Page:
My father’s name is William, my mother’s Elsie. But I’m only four and I only hear them called Bill and Else.
The car is a Kaiser. The Kaiser was, at one time, King of Germany. He was very smart, strong, rich; but he became bad and got killed. The only thing left of the Kaiser is this black car that smells like upholstery, gasoline, oil and the family – dog odor, fabric softener, deodorant; Dad’s tobacco wrestling Mom’s mint.
I crawl in back. Mom and Dad up front. Dad behind the wheel.
We’re on the highway. Going smooth. Nice and fast. Dad’s foot on the pedal steady as Washington on the one. If I lift my chin up – can just above the door see cars, trucks, billboards, whizz past.
“I wish you wouldn’t smoke so much around the boy.”
“Aw, hon…,” Dad punches in the lighter…
I can’t see, the seat too high. But I know the sounds. They think I’m asleep. I excel at letting people think I’m asleep.
“Here…,” pops ventilator, cracks window… “Crack yours, too, hon. Cross-ventilation’ll help. A diagram on a TV ad just last night showed smoking encourages good breathing. This only my second of the afternoon. Helps me relax. It’s a fact people think better relaxed. Do you really think under two thousand square feet enough?”
Air rushes in, rushes over, rushes around. Cool May air. Let the eyes close. Hear better eyes closed.
Hot metal stink spices slipstream. Feel – through swervelets – Dad reach for, pull out, hold the lighter to the tip of his Chesterfield; inhale; scrunch back in the seat; exhale. Snap lighter back into dash.
Fill my lungs with comforting scent. Curl up into the driverside corner of the backseat.
“I worry we can’t afford two thousand square feet. Should I roll it down any further – this OK?”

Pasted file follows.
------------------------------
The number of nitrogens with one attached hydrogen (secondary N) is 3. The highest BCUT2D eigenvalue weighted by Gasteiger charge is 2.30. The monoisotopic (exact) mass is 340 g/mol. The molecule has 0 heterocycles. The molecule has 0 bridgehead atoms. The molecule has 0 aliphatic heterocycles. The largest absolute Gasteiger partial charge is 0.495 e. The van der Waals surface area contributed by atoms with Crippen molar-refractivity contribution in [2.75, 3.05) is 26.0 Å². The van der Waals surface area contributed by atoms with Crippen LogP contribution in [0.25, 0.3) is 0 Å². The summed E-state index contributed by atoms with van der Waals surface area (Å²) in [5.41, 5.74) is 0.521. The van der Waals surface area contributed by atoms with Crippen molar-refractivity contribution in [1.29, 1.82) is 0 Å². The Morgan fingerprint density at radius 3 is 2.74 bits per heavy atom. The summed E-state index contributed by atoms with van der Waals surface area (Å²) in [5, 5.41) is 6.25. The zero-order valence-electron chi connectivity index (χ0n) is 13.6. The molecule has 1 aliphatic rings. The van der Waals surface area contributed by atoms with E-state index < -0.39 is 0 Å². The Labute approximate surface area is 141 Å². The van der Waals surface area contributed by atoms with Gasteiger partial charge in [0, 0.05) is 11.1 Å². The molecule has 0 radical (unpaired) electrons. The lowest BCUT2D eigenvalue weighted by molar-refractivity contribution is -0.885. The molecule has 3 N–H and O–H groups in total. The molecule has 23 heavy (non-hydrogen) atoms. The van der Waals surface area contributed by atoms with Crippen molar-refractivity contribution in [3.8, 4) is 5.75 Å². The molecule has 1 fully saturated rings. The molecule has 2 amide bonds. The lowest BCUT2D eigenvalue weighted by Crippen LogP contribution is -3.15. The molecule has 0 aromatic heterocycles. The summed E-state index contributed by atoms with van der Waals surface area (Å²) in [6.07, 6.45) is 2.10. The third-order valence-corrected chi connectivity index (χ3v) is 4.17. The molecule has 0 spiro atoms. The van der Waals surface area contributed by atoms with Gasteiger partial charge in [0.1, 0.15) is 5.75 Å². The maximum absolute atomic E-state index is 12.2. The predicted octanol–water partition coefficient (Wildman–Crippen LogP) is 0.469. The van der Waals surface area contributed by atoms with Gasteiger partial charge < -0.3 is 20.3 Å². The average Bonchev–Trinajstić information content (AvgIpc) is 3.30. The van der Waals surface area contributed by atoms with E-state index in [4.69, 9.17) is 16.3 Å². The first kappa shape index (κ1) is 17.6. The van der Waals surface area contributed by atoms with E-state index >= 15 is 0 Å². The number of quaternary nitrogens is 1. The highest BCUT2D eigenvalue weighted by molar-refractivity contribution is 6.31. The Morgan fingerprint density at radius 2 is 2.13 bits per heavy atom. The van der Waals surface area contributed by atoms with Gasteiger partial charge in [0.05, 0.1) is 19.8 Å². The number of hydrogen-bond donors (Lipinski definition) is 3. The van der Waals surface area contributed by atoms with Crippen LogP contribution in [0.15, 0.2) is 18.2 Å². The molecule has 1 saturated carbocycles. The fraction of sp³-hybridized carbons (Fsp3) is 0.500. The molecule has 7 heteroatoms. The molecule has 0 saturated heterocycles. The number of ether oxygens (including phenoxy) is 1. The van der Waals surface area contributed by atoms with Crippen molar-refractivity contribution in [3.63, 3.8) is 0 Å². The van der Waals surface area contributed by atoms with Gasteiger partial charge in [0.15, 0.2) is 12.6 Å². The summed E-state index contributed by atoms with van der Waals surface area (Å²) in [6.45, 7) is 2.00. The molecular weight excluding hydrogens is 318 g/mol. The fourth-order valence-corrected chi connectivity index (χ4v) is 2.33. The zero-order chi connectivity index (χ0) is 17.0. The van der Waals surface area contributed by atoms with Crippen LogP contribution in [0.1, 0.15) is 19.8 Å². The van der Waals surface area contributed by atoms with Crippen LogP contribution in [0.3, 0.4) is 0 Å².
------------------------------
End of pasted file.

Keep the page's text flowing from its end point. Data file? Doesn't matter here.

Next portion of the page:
“No, hon – you’re fine.” Dad puffs. “Well – I should get that raise next month; then the bank might approve for up to twenty-five. We could afford a television den, a rec room; and still the boy can have his own bedroom; plus probably a guest room – for when Rose and Phil come down and don’t feel up to driving back that night.”
Across the backs of my eyelids movies jumble: moving again. First home apartment up in Greenbelt: three fingers still held up to show my age: standing alone in the empty hall closet, craning my head up in the dark; last look, everything loaded into the yellow-and-green Mayflower; one last look at nothing; my name shouted; they are looking for me, time to go, I’m the last thing to be loaded into the Kaiser for the move. “Here!” I holler at the unseen ceiling. “Here!… here!… hear!” calls back, dies away. Echo, I learn to call the “hear!” Echo the throb in the stomach that eats the throb.
“No more apartments; no more row houses; no more semi-detached projects. Five years married and this our first house, Else!”
Else!… Else!… Else! Echoing, fading, dying into something else; or else, or else…
“Bill…” air rushing… “I don’t want us spending above our means. This will make our third move in less than four years. I’m sick of moving – packing everything up in boxes, loading up the car, unpacking and re-arranging everything, meeting strangers, losing old friends. This is our first house – I want it to be our last. Let’s not buy a mortgage we can’t afford!”
A ford is another car. Not everybody owns a Kaiser. Another name for German is hun… hon… Some can only afford a ford; a ford, ford…
“I don’t care…” air rushing… “You don’t even know how much the raise will be, Bill!”
Bill money needed; bread kneaded; billboard; board, bored… bored with the creek at the ford, cross the creek on a board? No board aboard… back into the seat creak.
Big-as-my-head hand – wading across air rushing – shaking my shoulder.
“C’mon, son – wake up; let’s check out what could be your new home!”
Air rushing now only memory; moments ago in the closet echo. Which came first – the memory? the echo? Check too money; check, check…
Climb out of the car. Shake my head, blink. Check the surroundings. Overhead, under the sun, a bird in a tree in the parking strip twitters.
Kaiser no longer moving. Kaiser parked. Again. Kaiser dead. Still.